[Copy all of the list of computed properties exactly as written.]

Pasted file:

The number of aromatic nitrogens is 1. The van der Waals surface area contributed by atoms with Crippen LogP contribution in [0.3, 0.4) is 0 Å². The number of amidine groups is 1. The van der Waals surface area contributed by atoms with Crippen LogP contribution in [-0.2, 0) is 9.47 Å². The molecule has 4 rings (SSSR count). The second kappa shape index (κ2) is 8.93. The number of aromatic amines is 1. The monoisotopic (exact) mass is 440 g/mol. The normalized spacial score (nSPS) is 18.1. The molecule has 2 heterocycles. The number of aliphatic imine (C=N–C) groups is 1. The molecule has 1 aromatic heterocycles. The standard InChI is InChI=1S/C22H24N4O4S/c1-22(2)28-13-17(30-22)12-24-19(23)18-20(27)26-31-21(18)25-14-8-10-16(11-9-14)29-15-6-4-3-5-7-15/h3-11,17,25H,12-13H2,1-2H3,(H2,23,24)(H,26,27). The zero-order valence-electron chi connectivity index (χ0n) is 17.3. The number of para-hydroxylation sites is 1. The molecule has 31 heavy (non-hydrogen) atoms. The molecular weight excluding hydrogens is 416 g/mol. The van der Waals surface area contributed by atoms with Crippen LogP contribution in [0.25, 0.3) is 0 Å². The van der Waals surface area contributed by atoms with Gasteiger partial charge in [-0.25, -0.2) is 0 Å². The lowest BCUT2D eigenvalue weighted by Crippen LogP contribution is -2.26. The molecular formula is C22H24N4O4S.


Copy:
The number of aromatic nitrogens is 1. The van der Waals surface area contributed by atoms with Crippen LogP contribution in [0.3, 0.4) is 0 Å². The number of amidine groups is 1. The van der Waals surface area contributed by atoms with Crippen LogP contribution in [-0.2, 0) is 9.47 Å². The molecule has 4 rings (SSSR count). The second kappa shape index (κ2) is 8.93. The number of aromatic amines is 1. The monoisotopic (exact) mass is 440 g/mol. The normalized spacial score (nSPS) is 18.1. The molecule has 2 heterocycles. The number of aliphatic imine (C=N–C) groups is 1. The molecule has 1 aromatic heterocycles. The standard InChI is InChI=1S/C22H24N4O4S/c1-22(2)28-13-17(30-22)12-24-19(23)18-20(27)26-31-21(18)25-14-8-10-16(11-9-14)29-15-6-4-3-5-7-15/h3-11,17,25H,12-13H2,1-2H3,(H2,23,24)(H,26,27). The zero-order valence-electron chi connectivity index (χ0n) is 17.3. The number of para-hydroxylation sites is 1. The molecule has 31 heavy (non-hydrogen) atoms. The molecular weight excluding hydrogens is 416 g/mol. The van der Waals surface area contributed by atoms with Crippen LogP contribution in [0.25, 0.3) is 0 Å². The van der Waals surface area contributed by atoms with Gasteiger partial charge in [-0.25, -0.2) is 0 Å². The lowest BCUT2D eigenvalue weighted by Crippen LogP contribution is -2.26. The molecular formula is C22H24N4O4S.